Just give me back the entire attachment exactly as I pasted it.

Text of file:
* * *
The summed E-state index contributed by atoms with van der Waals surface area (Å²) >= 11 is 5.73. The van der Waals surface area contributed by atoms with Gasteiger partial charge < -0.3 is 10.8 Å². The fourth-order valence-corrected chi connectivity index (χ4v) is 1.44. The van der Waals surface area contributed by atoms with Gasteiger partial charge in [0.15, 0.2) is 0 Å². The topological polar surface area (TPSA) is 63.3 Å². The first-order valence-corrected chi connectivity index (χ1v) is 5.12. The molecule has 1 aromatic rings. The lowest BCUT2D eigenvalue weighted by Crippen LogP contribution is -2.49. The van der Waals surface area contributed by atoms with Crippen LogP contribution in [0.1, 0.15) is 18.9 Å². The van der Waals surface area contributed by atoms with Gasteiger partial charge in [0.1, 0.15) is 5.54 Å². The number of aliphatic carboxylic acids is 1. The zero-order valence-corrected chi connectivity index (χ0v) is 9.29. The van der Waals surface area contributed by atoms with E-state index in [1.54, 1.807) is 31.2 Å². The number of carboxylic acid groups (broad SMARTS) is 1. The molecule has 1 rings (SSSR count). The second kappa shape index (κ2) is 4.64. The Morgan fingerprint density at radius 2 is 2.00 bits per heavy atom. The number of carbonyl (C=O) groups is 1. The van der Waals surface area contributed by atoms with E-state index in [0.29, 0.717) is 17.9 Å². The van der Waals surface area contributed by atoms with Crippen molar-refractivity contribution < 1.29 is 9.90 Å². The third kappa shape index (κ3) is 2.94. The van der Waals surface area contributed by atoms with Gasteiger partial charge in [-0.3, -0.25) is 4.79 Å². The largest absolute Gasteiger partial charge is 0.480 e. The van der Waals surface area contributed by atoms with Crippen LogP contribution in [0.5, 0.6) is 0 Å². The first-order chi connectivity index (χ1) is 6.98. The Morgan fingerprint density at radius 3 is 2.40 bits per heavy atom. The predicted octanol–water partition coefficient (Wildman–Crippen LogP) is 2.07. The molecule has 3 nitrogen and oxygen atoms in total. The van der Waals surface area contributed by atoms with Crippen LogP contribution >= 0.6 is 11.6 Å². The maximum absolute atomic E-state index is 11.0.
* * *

The summed E-state index contributed by atoms with van der Waals surface area (Å²) >= 11 is 5.73. The van der Waals surface area contributed by atoms with Gasteiger partial charge < -0.3 is 10.8 Å². The fourth-order valence-corrected chi connectivity index (χ4v) is 1.44. The van der Waals surface area contributed by atoms with Gasteiger partial charge in [0.15, 0.2) is 0 Å². The topological polar surface area (TPSA) is 63.3 Å². The first-order valence-corrected chi connectivity index (χ1v) is 5.12. The molecule has 1 aromatic rings. The lowest BCUT2D eigenvalue weighted by Crippen LogP contribution is -2.49. The van der Waals surface area contributed by atoms with Crippen LogP contribution in [0.1, 0.15) is 18.9 Å². The van der Waals surface area contributed by atoms with Gasteiger partial charge in [0.1, 0.15) is 5.54 Å². The number of aliphatic carboxylic acids is 1. The zero-order valence-corrected chi connectivity index (χ0v) is 9.29. The van der Waals surface area contributed by atoms with E-state index in [1.54, 1.807) is 31.2 Å². The number of carboxylic acid groups (broad SMARTS) is 1. The molecule has 1 rings (SSSR count). The second kappa shape index (κ2) is 4.64. The Morgan fingerprint density at radius 2 is 2.00 bits per heavy atom. The number of carbonyl (C=O) groups is 1. The van der Waals surface area contributed by atoms with E-state index in [0.29, 0.717) is 17.9 Å². The van der Waals surface area contributed by atoms with Crippen molar-refractivity contribution < 1.29 is 9.90 Å². The third kappa shape index (κ3) is 2.94. The van der Waals surface area contributed by atoms with Gasteiger partial charge in [-0.3, -0.25) is 4.79 Å². The largest absolute Gasteiger partial charge is 0.480 e. The van der Waals surface area contributed by atoms with Crippen LogP contribution in [0.5, 0.6) is 0 Å². The first-order chi connectivity index (χ1) is 6.98. The Morgan fingerprint density at radius 3 is 2.40 bits per heavy atom. The predicted octanol–water partition coefficient (Wildman–Crippen LogP) is 2.07. The molecule has 3 nitrogen and oxygen atoms in total. The van der Waals surface area contributed by atoms with Crippen LogP contribution >= 0.6 is 11.6 Å². The maximum absolute atomic E-state index is 11.0.